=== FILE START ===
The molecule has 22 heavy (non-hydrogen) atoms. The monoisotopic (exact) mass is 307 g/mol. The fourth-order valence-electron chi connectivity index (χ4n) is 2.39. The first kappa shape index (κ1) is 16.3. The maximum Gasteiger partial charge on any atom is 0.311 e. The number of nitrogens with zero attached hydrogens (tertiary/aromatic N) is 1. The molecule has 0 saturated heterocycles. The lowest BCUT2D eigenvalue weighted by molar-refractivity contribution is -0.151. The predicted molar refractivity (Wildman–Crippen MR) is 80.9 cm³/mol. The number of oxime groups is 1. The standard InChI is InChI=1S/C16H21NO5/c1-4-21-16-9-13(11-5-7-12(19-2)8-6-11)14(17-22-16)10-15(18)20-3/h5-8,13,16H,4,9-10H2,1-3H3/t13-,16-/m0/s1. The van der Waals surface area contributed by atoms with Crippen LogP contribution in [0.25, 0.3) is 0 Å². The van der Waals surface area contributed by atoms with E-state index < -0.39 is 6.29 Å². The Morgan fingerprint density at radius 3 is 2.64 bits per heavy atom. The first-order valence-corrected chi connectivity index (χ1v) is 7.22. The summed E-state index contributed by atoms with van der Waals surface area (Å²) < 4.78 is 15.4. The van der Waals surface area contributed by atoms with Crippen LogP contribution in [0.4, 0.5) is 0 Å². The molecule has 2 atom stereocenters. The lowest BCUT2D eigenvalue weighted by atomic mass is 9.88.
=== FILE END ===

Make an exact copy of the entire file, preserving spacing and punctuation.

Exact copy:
The molecule has 22 heavy (non-hydrogen) atoms. The monoisotopic (exact) mass is 307 g/mol. The fourth-order valence-electron chi connectivity index (χ4n) is 2.39. The first kappa shape index (κ1) is 16.3. The maximum Gasteiger partial charge on any atom is 0.311 e. The number of nitrogens with zero attached hydrogens (tertiary/aromatic N) is 1. The molecule has 0 saturated heterocycles. The lowest BCUT2D eigenvalue weighted by molar-refractivity contribution is -0.151. The predicted molar refractivity (Wildman–Crippen MR) is 80.9 cm³/mol. The number of oxime groups is 1. The standard InChI is InChI=1S/C16H21NO5/c1-4-21-16-9-13(11-5-7-12(19-2)8-6-11)14(17-22-16)10-15(18)20-3/h5-8,13,16H,4,9-10H2,1-3H3/t13-,16-/m0/s1. The van der Waals surface area contributed by atoms with Crippen LogP contribution in [0.25, 0.3) is 0 Å². The van der Waals surface area contributed by atoms with E-state index < -0.39 is 6.29 Å². The Morgan fingerprint density at radius 3 is 2.64 bits per heavy atom. The first-order valence-corrected chi connectivity index (χ1v) is 7.22. The summed E-state index contributed by atoms with van der Waals surface area (Å²) < 4.78 is 15.4. The van der Waals surface area contributed by atoms with Crippen LogP contribution in [0.4, 0.5) is 0 Å². The molecule has 2 atom stereocenters. The lowest BCUT2D eigenvalue weighted by atomic mass is 9.88.